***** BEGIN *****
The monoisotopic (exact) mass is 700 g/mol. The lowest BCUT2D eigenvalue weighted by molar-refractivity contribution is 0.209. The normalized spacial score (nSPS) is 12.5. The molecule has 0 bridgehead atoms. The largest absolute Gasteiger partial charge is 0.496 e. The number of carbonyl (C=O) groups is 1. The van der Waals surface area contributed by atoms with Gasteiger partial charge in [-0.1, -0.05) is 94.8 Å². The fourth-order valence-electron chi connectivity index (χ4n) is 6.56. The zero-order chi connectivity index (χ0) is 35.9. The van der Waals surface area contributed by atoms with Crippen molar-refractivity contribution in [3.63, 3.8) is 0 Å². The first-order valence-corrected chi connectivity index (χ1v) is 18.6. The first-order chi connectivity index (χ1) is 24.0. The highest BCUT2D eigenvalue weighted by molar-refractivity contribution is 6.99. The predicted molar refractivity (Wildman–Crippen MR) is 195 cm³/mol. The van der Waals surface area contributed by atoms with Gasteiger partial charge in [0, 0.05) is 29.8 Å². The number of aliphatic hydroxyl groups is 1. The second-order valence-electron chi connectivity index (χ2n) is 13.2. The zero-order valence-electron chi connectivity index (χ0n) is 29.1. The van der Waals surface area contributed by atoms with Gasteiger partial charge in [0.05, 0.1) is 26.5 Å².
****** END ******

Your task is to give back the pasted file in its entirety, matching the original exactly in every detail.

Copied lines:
The monoisotopic (exact) mass is 700 g/mol. The lowest BCUT2D eigenvalue weighted by molar-refractivity contribution is 0.209. The normalized spacial score (nSPS) is 12.5. The molecule has 0 bridgehead atoms. The largest absolute Gasteiger partial charge is 0.496 e. The number of carbonyl (C=O) groups is 1. The van der Waals surface area contributed by atoms with Gasteiger partial charge in [-0.1, -0.05) is 94.8 Å². The fourth-order valence-electron chi connectivity index (χ4n) is 6.56. The zero-order chi connectivity index (χ0) is 35.9. The van der Waals surface area contributed by atoms with Crippen molar-refractivity contribution in [3.63, 3.8) is 0 Å². The first-order valence-corrected chi connectivity index (χ1v) is 18.6. The first-order chi connectivity index (χ1) is 24.0. The highest BCUT2D eigenvalue weighted by molar-refractivity contribution is 6.99. The predicted molar refractivity (Wildman–Crippen MR) is 195 cm³/mol. The van der Waals surface area contributed by atoms with Gasteiger partial charge in [0, 0.05) is 29.8 Å². The number of aliphatic hydroxyl groups is 1. The second-order valence-electron chi connectivity index (χ2n) is 13.2. The zero-order valence-electron chi connectivity index (χ0n) is 29.1. The van der Waals surface area contributed by atoms with Gasteiger partial charge in [0.05, 0.1) is 26.5 Å².